Graphic credit above: Courtesy of CoreLogic. "This map shows a section of the wildland-urban interface outside Colorado Springs, where the Black Forest fire last June became the worst in Colorado history as measured by property loss. Areas with a wildfire risk score above 60 are considered at high risk of wildfire, and areas above 80 are at very high risk. In 10 days the blaze destroyed more than 500 homes and damaged many more."

Jellyfish Are Taking Over The Seas, And It Might Be Too Late To Stop Them. Bad sushi anyone? Is this a result of more acidic ocean water, or more pollution? No idea, but this story makes me appreciate Minnesota's (jellyfish-free) lakes even more. Here's an excerpt from Quartz: "...Coastal areas around the world have struggled with similar jellyfish blooms, as these population explosions are known. These blooms are increasing in intensity, frequency, or duration, says Lucas Brotz, a jellyfish expert at the University of British Columbia. Brotz’s research of 45 major marine ecosystems shows that 62% saw an uptick in blooms (pdf) since 1950. In those areas, surging jellyfish numbers have caused power plant outages, destroyed fisheries and cluttered the beaches of holiday destinations. (Scientists can’t be certain that blooms are rising because historical data are too few.)..."

Photo credit above: "The Nomura jellyfish invasion has plagued Japanese fishermen—and probably stems from pollution in China’s Yangtze River." AP Photo/Junji Kurokawa.

Marine Science Teacher Finds Carcass Of 18-Foot-Long Sea Creature Off California Coast. Hey kids, let's go to the beach and swim in the ocean! I think I'll pass and see a movie instead, after reading this story at The Star Tribune; here's an excerpt: "A marine science instructor snorkeling off the Southern California coast spotted something out of a fantasy novel: the silvery carcass of an 18-foot-long, serpent-like oarfish. Jasmine Santana of the Catalina Island Marine Institute needed more than 15 helpers to drag the giant sea creature with eyes the size of half dollars to shore Sunday. Staffers at the institute are calling it the discovery of a lifetime. "We've never seen a fish this big," said Mark Waddington, senior captain of the Tole Mour, CIMI's sail training ship. "The last oarfish we saw was three feet long..."

"The Last Chase". Robert Draper at National Geographic has a detailed, and haunting account of research meteorologist and veteran tornado chaser Tim Samaras's deadly encounter with a massive tornado in May; here's the introduction: "It’s shortly after six in the evening on May 31, 2013. Sitting in the passenger seat of the white Chevrolet Cobalt, the 55-year-old, bookishly handsome storm chaser momentarily gapes at the video camera that the driver of the car is pointing at his face. Then he looks back through the window at the outskirts of El Reno, Oklahoma. The wheat fields are eerily aglow and shudder from a vicious wind. No more than two miles away from the car, twin funnel clouds spiral downward from an immensity of blackness. What we hear in the man’s voice on the videotape is not quite terror. Nor, however, do his words sound clinically factual, in the manner of the scientist he happens to be. “Oh, my God. This is gonna be a huge one,” he says..."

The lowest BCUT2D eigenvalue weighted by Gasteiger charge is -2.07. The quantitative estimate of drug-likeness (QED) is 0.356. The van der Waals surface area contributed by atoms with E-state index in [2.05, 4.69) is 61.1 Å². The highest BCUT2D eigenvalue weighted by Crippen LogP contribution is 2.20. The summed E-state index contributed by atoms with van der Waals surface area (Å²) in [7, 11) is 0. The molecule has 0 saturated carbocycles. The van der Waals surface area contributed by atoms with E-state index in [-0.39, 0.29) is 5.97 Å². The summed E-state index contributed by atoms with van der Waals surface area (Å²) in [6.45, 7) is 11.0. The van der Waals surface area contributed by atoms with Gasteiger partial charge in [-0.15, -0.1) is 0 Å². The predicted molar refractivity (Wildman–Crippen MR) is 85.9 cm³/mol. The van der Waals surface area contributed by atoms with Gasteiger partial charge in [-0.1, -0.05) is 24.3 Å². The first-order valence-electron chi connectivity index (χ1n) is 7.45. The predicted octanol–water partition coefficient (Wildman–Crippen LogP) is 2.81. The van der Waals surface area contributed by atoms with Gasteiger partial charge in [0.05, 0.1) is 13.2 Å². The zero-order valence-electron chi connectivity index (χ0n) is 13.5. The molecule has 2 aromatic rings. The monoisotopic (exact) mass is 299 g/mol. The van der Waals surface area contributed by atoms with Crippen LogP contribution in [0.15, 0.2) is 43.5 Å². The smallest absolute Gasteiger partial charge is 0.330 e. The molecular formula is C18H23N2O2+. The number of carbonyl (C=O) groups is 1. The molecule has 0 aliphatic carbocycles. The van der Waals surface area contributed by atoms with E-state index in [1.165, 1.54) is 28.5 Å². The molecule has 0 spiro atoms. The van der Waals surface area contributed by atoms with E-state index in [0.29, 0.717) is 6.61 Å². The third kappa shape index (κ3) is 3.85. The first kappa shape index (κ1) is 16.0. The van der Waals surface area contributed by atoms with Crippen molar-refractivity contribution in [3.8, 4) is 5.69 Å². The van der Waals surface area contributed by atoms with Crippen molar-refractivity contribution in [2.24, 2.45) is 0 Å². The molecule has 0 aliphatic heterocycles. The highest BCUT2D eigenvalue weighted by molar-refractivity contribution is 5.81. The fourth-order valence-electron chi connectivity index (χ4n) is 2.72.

A Tsunami-Proof Elementary School Gymnasium? We have to worry about blizzards, floods and tornadoes here in Minnesota, but this story from The Seattle Times helped me to keep some perspective; a local school district is planning vertical evacuations in the event of a major quake and resulting tsunami - here's an excerpt: "A new scenario for a megaquake and tsunami off the Washington coast warns that the death toll could top 10,000 — but Paula Akerlund is doing everything she can to keep her kids safe. All 700 of them. The Grays Harbor County school district Akerlund oversees on the Washington coast is preparing to build the nation’s first tsunami refuge. Residents of Westport, Grayland and other communities in the Ocosta School District approved a $13.8 million bond issue earlier this year to replace a flimsy elementary-school building with a complex that includes a gym strong enough to withstand tsunami surges, tall enough to stay dry and big enough to shelter more than 1,000 people on its roof..."